However, in some cultures, discussing your personal life may be unfavorable. Some view it as wasting time. For others, it may even erode their trust in you, as it may be seen as mischievous. Therefore, be aware of what you may be inclined to say and be ready to adopt a more conservative stance until you see how others interact.

2. Collectivism vs. individualism

A stark difference exists between collectivism and individualism. In the U.S., a company might price out three vendors and choose the one that’s the best fit for them.

In Asia, it works a little differently. For example, if three vendors were vying for an Asian company’s business, each vendor would get its turn. They would be concerned about offending vendors and want to treat them fairly. Keeping all the vendors happy is the goal. In Asia, the relationship is the driver; in the U.S., however, the deal goes to the vendor that’s the best fit with the best price. There’s more focus on getting the deal done versus nurturing the relationship.

3. It’s not personal and business

In North America and Latin America, business people are willing to be much more aggressive than in other parts of the world, such as Asia, where they tend to be more collaborative. On the other hand, some cultures are much less willing to take action that might harm others to get ahead.

Negotiating with a tough businessperson can be challenging if you’re used to a weaker stance. It makes the weaker party much more vulnerable if they aren’t prepared to deal with someone who’s more direct. It’s also important to remember that tough negotiators aren’t being “mean.” It’s business, not personal.

4. Please keep it simple

In situations where language barriers may exist, one piece of advice often overlooked is to keep your speech straightforward. The most effective way to communicate is to use simple terms instead of your “fanciest” words. While those in other countries may speak English, remember it is their second language. Avoid ambiguity and be transparent. This will help reduce miscommunication.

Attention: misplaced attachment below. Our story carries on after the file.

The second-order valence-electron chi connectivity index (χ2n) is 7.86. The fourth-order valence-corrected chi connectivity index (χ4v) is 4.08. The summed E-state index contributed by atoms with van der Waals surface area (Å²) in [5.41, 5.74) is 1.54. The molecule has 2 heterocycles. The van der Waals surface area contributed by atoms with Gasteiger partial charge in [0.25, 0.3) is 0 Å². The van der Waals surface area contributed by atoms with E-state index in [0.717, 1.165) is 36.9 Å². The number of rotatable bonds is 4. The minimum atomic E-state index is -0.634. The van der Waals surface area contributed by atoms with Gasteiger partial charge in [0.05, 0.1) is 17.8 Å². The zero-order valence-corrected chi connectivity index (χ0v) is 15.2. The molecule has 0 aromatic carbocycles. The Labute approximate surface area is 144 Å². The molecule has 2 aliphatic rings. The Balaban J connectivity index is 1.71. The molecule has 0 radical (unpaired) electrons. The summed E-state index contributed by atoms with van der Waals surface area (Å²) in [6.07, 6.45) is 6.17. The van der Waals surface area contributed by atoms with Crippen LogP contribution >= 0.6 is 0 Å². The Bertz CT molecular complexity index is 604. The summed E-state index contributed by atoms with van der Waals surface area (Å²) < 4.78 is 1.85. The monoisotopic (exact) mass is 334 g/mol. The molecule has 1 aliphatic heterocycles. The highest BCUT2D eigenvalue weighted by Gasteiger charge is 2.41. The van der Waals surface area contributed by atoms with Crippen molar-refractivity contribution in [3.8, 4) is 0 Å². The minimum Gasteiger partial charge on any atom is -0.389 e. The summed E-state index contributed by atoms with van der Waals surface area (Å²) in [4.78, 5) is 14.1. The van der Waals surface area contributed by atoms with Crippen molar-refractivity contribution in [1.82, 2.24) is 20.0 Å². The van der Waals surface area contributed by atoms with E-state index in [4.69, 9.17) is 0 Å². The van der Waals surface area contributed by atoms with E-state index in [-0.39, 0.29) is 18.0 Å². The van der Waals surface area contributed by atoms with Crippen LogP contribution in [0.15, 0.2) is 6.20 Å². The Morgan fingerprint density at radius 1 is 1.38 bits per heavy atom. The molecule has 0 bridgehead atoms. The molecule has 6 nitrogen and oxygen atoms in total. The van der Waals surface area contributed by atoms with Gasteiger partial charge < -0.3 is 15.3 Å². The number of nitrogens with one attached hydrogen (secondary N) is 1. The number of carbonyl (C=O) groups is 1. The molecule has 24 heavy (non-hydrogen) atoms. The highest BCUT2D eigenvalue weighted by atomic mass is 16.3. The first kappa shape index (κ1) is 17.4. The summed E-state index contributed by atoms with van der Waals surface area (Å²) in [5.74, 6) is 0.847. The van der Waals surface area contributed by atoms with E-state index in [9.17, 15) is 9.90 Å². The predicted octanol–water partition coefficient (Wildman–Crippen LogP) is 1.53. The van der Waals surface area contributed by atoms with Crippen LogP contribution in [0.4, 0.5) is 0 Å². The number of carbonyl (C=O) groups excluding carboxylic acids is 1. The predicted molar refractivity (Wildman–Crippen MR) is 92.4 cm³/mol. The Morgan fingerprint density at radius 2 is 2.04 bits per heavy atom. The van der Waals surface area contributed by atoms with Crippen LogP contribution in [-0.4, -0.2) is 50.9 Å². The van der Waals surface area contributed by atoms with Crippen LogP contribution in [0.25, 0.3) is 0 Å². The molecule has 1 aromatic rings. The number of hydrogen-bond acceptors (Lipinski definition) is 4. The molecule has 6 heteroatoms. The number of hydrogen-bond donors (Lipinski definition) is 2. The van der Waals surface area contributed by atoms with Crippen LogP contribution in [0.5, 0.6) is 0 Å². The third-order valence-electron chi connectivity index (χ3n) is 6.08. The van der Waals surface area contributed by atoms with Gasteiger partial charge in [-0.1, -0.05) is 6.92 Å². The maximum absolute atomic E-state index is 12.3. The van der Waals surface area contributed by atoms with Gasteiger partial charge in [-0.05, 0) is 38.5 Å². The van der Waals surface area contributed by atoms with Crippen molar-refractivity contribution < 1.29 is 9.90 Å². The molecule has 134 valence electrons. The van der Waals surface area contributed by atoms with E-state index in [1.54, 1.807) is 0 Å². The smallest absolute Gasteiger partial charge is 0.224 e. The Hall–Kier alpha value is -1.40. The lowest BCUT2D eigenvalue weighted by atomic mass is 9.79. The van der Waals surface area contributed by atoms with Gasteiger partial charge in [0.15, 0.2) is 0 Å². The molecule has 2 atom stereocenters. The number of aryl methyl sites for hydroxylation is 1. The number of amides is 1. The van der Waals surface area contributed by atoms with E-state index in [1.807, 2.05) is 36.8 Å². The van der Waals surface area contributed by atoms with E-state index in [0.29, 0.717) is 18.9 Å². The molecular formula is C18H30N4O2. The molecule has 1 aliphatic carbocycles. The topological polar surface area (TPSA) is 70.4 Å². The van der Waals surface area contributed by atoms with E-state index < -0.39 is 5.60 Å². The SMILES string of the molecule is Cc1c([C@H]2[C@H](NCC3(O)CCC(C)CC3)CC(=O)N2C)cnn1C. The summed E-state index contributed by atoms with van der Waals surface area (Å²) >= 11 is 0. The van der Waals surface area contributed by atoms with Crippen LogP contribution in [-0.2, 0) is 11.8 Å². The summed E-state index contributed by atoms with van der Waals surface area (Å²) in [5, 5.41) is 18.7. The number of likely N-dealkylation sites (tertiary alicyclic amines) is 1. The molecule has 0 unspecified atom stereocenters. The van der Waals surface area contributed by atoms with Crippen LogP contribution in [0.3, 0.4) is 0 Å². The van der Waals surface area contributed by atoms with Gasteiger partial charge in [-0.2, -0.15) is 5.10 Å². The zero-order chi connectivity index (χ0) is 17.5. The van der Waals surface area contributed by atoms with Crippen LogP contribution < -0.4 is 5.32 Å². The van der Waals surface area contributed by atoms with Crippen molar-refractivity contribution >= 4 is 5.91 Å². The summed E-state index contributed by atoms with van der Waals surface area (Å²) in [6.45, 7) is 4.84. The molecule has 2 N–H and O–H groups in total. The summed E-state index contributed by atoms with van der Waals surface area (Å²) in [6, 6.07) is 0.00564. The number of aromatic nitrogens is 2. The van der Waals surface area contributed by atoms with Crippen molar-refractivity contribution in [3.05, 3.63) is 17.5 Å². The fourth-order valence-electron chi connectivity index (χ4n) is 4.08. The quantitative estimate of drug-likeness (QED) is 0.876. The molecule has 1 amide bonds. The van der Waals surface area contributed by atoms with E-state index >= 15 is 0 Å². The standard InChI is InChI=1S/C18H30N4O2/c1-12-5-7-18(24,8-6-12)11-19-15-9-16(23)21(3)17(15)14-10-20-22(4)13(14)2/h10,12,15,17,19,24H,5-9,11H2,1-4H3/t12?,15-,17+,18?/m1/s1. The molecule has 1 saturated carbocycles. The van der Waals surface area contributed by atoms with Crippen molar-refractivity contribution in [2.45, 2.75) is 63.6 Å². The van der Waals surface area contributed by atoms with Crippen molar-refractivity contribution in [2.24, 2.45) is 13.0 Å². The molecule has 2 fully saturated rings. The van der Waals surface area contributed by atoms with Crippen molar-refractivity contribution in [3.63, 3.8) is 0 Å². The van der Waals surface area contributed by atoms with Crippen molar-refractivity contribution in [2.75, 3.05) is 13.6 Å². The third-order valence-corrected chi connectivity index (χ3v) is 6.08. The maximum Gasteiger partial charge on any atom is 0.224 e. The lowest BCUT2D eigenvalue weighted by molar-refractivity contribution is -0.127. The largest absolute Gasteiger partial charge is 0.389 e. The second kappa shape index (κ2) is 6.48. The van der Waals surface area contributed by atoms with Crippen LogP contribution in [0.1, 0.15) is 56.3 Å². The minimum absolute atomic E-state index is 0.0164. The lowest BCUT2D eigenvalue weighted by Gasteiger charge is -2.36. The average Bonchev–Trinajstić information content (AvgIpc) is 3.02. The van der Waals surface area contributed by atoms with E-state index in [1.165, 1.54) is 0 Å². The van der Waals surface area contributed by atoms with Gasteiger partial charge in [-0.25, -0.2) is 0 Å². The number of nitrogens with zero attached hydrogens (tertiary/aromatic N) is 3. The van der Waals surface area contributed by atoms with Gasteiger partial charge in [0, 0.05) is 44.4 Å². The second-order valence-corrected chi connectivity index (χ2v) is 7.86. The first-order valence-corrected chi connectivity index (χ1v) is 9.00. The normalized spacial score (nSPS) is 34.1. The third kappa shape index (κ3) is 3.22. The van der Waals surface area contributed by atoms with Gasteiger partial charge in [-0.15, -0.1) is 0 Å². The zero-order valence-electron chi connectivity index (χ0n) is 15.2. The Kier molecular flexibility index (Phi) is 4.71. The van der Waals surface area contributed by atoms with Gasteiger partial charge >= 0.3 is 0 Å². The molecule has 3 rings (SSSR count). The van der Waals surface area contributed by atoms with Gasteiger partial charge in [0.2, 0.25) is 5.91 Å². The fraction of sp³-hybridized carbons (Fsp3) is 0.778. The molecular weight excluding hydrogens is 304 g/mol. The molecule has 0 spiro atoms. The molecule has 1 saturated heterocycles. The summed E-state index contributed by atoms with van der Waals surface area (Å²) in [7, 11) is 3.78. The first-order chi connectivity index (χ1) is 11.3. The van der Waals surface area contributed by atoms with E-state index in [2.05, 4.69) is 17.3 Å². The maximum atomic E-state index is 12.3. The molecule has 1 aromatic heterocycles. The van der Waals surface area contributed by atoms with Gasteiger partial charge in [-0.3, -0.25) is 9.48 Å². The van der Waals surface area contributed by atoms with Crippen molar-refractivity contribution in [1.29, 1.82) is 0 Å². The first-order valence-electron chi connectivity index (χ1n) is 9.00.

5. Watch your emotions

Keep physical cues in mind as well. For example, in the Western world, eye contact is respectful. However, in Asian or Arab cultures, prolonged eye contact can be seen as impolite. In Asia, the delivery may be more stoic, while, in Latin America, people may appear to be more passionate when speaking — but it’s the norm.

Some cultures may be more inclined to use their hands or raise their voices when they speak. This doesn’t indicate disrespect – it represents that they express emotion differently.

6. Pricing – is it flexible?

In the U.S., most salespeople understand that prices are negotiable. But it isn’t this way everywhere. In Germany, for example, there’s more resistance to flexibility in pricing. They view it as, “Let’s get this done,” and “The price is the price.” Germans are accustomed to swift, professional meetings that get to the point, with little back and forth. Americans are used to informal discussions with small talk that may require multiple back-and-forth exchanges before a deal is consummated.

Updated on June 27, 2023

Was this article helpful?

Related Articles

Need Support?
Can’t find the answer you’re looking for? Don’t worry we’re here to help!
Contact Support

Leave a Comment